Atopic Dermatitis and The Understand AD Campaign [Interview][Transcript]

dr_doris_day_understand_ad_campaignGuest: Dr. Doris Day
Presenter: Neal Howard
Guest Bio: Doris Day, MD, is a board certified dermatologist who specializes in laser, cosmetic and surgical dermatology on the Upper East Side in New York City. Her private practice includes national and international celebrities. Dr. Day is affiliated with Lenox Hill Hospital in New York City and is a clinical associate professor of dermatology at the New York University Langone Medical Centers where she was presented with the award for Dedication and Excellence in the Teaching of Dermatology.

Segment overview: Dr. Doris Day, MD, a board certified dermatologist discusses the results of the forthcoming patient survey which shed light on the burden of the condition of Atopic Dermatitis on patients’ lives via Understand AD Campaign from Sanofi Genzyme and Regeneron in collaboration with the National Eczema Association and the Dermatology Nurses Association.

Health Professional Radio – The Understand AD Campaign

Neal Howard: Hello and welcome to Health Professional Radio. I’m your host Neal Howard, thank you for joining us today. Our guest in studio is returning to talk with us Dr. Doris Day, board certified dermatologist. She’s returning to discuss with us the results of a forthcoming patient’s survey that shed a little bit of light on the condition of atopic dermatitis, how would it affects patients’ lives also the Understand AD campaign and also talk a little bit about October being Eczema Awareness Month. Welcome to Health Professional Radio Dr. Day.

Dr. Doris Day: Thanks so much for having me back.

N: When we were here before we were talking about the atopic dermatitis as a form of eczema and this month, October being Eczema Awareness Month. And I understand that you are involved in a campaign to well bring some Understanding AD. Talk about Understand AD briefly.

D: Understand AD is really about opening up a dialogue so that people who are suffering from moderate to severe atopic dermatitis know that they’re not alone and know that this is an area of very active research. So the website is and there’s lots of really great and useful information and resources there to help people learn more about it and what they can do. So I’m very proud to be a part of it because I love the idea of educating and helping people understand what they can do about their condition especially when it’s a chronic condition that they often when I ask patients everyday who feel so helpless and they’re just tired of the regimens that they have that sometimes work, sometimes don’t work. They feel like they’re living with a ticking time bomb that can come up anytime and they’re surprised by some of the triggers. It’s difficult to control, nothing seems to clear quickly enough for them and it has a powerful impact on their lifestyle and quality of life in general.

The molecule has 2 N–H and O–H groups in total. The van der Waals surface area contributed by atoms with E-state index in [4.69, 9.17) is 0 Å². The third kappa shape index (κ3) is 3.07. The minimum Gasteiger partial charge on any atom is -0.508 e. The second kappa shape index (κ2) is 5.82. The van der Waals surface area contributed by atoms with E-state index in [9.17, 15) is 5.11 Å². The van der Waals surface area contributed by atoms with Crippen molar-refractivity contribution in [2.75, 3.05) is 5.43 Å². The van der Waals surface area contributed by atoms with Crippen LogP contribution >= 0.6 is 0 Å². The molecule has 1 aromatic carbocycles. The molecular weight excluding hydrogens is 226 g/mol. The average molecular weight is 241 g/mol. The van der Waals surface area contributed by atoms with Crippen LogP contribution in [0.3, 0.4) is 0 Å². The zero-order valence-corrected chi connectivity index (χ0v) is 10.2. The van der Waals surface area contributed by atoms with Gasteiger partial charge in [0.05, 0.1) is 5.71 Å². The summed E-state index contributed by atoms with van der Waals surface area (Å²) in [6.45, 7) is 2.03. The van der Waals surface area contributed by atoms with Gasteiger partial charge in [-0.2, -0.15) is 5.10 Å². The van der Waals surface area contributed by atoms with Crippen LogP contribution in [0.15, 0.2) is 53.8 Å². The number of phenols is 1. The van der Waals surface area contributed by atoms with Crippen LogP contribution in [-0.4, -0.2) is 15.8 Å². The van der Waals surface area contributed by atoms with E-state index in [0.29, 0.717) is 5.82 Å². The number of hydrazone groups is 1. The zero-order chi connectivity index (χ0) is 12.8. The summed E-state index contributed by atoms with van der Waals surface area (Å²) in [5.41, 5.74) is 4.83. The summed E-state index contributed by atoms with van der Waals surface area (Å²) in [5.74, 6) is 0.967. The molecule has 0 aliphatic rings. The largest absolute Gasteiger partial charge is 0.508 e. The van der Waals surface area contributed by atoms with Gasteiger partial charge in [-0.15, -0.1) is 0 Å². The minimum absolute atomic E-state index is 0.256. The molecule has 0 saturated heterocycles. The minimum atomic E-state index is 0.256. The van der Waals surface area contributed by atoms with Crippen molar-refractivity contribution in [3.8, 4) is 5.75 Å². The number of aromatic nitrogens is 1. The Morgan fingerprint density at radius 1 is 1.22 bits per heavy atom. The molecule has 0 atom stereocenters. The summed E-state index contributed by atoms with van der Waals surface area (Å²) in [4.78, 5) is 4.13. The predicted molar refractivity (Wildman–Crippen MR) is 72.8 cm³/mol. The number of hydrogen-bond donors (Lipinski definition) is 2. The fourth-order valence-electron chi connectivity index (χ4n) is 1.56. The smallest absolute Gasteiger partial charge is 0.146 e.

N: Does it address misdiagnosis? I mean sometimes when you’ve got something that and you’re like ‘What is this itching? What’s going on here?’ you try the over-the-counter remedies, you try the herbs and the spices and what-not, you talked to Aunt Betty and then you decide to go to a health care provider but it mimics something else. Is this something that’s readily diagnosable or is it sometimes a hit and miss which adds to some of the stress and anxiety?

D: Well there’s lots of different treatments and every treatment has a side effect and with some of the treatments we have to moderate how much we use them because of the side effect but the problem with atopic dermatitis is basically that it’s chronic and it’s unsightly and it’s really, really uncomfortable. It itches terribly, often waking somebody in their sleep and there’s an irresistible scratch, so that leads to the rash which can create oozing and burning and even scarring of the skin. It’s hard to get ahead of it and many of the treatments are time consuming and patients simply get tired of doing them.

N: Is this the campaign that spearheaded a recent patient survey that talks about atopic dermatitis and how it affects patients’ lives and often times have them maybe even change lifestyles, jobs or just basically going through lots of mental stress?